long, low, loose and forward
There's a schooling dressage show next Saturday. When the date was finally set, I admit I rather hoped to take two horses and ride intro B and Training 1 or 2. But you know this training other people's horses thing, it isn't a straight line. Ok, so training horses at all isn't a straight line, but trying to work out what is best for the horse, while working toward your training goals, while working inside your own parameters and the owner's parameters. You have to ride the horse you have today and yet work toward the horse you want tomorrow, and frankly you don't always know who they want this horse to be, and you don't always know what this horse is capable of anyway.
Anyway. Jin. You know, I would have hoped she'd have been more advanced by now. But she isn't. Whether that means I'm not any good or not, I am not sure. I do know that in the process, I'm at least not hurting her. So there's that. I'm also being stretched, learning, trying things, so there's that too.
I'd pretty much already given up the idea of being able to ride them both in the show because, well, because. And Jin wasn't suddenly getting a canter so even intro C was out. And a week out Jin's owner says, "If you think she can do it, you can show her." Well, of course I think she can do it. I don't know whether she WILL or not, but she can. And I take her up to the arena with the specific idea in mind to ride through A and B just to test us.
However, on the first attempt at that there are horse eating chairs sitting outside of the arena and riding the horse I have today meant that it was an accomplishment just to eventually walk around the arena on a long rein almost but not completely relaxed. And also an accomplishment to lead her to within 20 feet of those threatening plastic chairs. So that's what we did.
I wondered the next day if it would be different. The tarps the chairs had been on were still there but at least the chairs were gone. It was worth a look but not the flat out right brain introvert panic of the night before. We went in the arena and it was fine. After working some with another horse and rider, I rode those two tests. Intro A went fine, but it is rather . . . ummm, boring. I saluted for intro B, went for the corner and immediately got her kick out, piss ant, I don't want to do this attitude showing. To which I responded first with a firm "no". And maybe a little bit of, oh-you-want-to-kick?-I'll-give-you-something-to-kick-about.-I-didn't-think-you-wanted-to-kick. But then I loosed the reins completely, to the buckle, and asked her just to trot forward, because when she does her little kick/buck thing, forward is what she so isn't doing in that moment. Completely around the arena a couple times with some circles both directions. And of course in doing that I also had time to think.
Yes, probably in thinking "dressage test" and "show" I had asked for more collection, more connection, that Jin can yet handle. She just isn't there yet. And in asking for that, I got that kick/buck for an answer. Which as I would have told my kids is an inappropriate response, but, ok, I understand. The answer here is that she can't kick/buck and I can't ask for that much collection and that forward will always be the right question and answer for now. I need to ask for connection, but softer, looser, never sacrificing forward. Not Pierre is wrong with two things: She doesn't need to be shorter, even for short periods of time, quite yet; and connection will come from the butt so that isn't enough trot for now -- what she needs is more forward, forward is always the answer, and that will eventually get us to canter. If he heard me say that he would probably say that is what he's been saying but it isn't.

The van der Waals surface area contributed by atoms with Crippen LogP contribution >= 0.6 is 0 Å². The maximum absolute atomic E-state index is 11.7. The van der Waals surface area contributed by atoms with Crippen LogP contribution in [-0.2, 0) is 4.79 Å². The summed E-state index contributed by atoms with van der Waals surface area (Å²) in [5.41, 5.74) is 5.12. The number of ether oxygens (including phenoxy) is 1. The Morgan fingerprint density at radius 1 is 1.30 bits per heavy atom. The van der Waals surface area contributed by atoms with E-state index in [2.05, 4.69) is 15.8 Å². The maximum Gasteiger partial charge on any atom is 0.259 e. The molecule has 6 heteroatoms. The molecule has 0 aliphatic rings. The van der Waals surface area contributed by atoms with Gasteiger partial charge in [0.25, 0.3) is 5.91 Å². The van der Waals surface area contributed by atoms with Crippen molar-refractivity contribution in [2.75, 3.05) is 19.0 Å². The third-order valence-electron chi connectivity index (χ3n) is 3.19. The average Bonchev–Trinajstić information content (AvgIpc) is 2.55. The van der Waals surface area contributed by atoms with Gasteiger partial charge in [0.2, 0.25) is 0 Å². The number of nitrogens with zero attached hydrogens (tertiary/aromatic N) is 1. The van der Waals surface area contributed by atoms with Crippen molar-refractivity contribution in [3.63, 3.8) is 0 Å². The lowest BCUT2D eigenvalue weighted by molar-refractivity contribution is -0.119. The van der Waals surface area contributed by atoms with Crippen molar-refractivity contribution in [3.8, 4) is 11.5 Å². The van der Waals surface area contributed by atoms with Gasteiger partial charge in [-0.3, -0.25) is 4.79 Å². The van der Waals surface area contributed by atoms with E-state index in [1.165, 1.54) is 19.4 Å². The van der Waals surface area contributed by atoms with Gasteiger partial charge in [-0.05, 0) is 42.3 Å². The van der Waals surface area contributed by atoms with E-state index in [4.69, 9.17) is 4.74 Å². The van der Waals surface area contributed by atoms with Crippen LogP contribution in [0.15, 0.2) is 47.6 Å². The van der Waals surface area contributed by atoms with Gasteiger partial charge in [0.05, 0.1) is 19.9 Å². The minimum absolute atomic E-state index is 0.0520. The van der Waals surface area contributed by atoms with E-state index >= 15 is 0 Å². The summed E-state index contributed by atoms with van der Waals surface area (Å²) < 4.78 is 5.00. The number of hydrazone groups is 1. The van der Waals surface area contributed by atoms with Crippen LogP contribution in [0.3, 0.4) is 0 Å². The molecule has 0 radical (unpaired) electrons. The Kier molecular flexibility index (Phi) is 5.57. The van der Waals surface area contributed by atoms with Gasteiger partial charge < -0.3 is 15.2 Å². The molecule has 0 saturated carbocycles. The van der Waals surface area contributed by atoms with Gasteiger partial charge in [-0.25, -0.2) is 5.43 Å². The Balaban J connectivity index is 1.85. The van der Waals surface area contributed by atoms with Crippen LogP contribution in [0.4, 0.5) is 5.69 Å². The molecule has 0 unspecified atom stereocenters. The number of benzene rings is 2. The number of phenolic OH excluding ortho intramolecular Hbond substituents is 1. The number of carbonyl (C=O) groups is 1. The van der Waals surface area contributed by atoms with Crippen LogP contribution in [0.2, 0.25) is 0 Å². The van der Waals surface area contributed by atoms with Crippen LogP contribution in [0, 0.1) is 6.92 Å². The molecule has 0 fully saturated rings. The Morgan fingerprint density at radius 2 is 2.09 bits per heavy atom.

Long Low Loose and Forward. If I can remember to do that, if I can ride that no matter if she's scared of the judges stand or whatever, long low loose and forward without too much driving leg either (dear right brain introvert you always have an escape! it just happens to be in front of you and it happens to be in the shape of this test) long low loose and forward and if she can stay as relaxed as she can stay under whatever her circumstances are that day, it'll be a good test for us.
Long low loose and forward is how success is defined this week.
Also, Parelli moments. Non-parelli-ites might wonder what all the equipment is for, why play with a pedestal. It's just circus sorts of tricks, after all. I mean, I thought those things so I would assume I'm not the only one. If the pedestal isn't in the arena now, I will usually put it there (and that ain't so easy) because I find that working with it just relaxes Jin in particular. The ball can do the same sort of thing -- I love it when both the ball and the pedestal are available to play with, and I find that I use them in the most serious "lessons", as a break, as a lesson, as a reward, as a change of pace -- but somehow they are more than these things too. Maybe horses just like being "circus" animals. Or maybe it is different enough for the human to really change things. I don't know, I just know that it is a real resource to be able to play with them. Anyway, Jin is now fairly good at getting both front feet on the pedestal with just an offer. Today I asked that she move her back feet up closer to the pedestal (in prep for eventually putting all four feet on at the same time). And she did of course. Just two steps, one with each rear foot. She gets a bit of confidence as a learner with each step.
Then we walked over those tarps on the way back to the barn.